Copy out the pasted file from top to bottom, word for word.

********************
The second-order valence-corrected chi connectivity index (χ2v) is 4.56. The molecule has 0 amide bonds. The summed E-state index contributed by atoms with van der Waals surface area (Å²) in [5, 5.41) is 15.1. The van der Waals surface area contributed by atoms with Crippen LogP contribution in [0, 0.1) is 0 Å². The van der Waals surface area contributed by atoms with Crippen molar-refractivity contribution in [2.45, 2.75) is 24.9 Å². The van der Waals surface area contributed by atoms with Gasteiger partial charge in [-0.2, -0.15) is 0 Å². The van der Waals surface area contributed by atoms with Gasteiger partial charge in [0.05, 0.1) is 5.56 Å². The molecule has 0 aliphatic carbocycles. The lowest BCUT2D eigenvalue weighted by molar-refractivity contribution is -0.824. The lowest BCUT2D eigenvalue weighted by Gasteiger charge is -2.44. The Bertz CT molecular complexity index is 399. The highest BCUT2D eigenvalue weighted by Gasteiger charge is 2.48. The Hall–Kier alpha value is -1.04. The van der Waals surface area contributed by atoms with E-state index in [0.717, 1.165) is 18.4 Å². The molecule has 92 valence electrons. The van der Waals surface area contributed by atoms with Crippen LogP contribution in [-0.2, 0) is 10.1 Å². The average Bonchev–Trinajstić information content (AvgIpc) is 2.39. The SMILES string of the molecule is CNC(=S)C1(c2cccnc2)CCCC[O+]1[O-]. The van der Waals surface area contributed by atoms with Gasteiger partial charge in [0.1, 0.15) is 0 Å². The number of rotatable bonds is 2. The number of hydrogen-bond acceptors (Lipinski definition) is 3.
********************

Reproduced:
The second-order valence-corrected chi connectivity index (χ2v) is 4.56. The molecule has 0 amide bonds. The summed E-state index contributed by atoms with van der Waals surface area (Å²) in [5, 5.41) is 15.1. The van der Waals surface area contributed by atoms with Crippen LogP contribution in [0, 0.1) is 0 Å². The van der Waals surface area contributed by atoms with Crippen molar-refractivity contribution in [2.45, 2.75) is 24.9 Å². The van der Waals surface area contributed by atoms with Gasteiger partial charge in [-0.2, -0.15) is 0 Å². The van der Waals surface area contributed by atoms with Gasteiger partial charge in [0.05, 0.1) is 5.56 Å². The molecule has 0 aliphatic carbocycles. The lowest BCUT2D eigenvalue weighted by molar-refractivity contribution is -0.824. The lowest BCUT2D eigenvalue weighted by Gasteiger charge is -2.44. The Bertz CT molecular complexity index is 399. The highest BCUT2D eigenvalue weighted by Gasteiger charge is 2.48. The Hall–Kier alpha value is -1.04. The van der Waals surface area contributed by atoms with E-state index in [0.717, 1.165) is 18.4 Å². The molecule has 92 valence electrons. The van der Waals surface area contributed by atoms with Crippen LogP contribution in [-0.2, 0) is 10.1 Å². The average Bonchev–Trinajstić information content (AvgIpc) is 2.39. The SMILES string of the molecule is CNC(=S)C1(c2cccnc2)CCCC[O+]1[O-]. The van der Waals surface area contributed by atoms with Gasteiger partial charge in [0.1, 0.15) is 0 Å². The number of rotatable bonds is 2. The number of hydrogen-bond acceptors (Lipinski definition) is 3.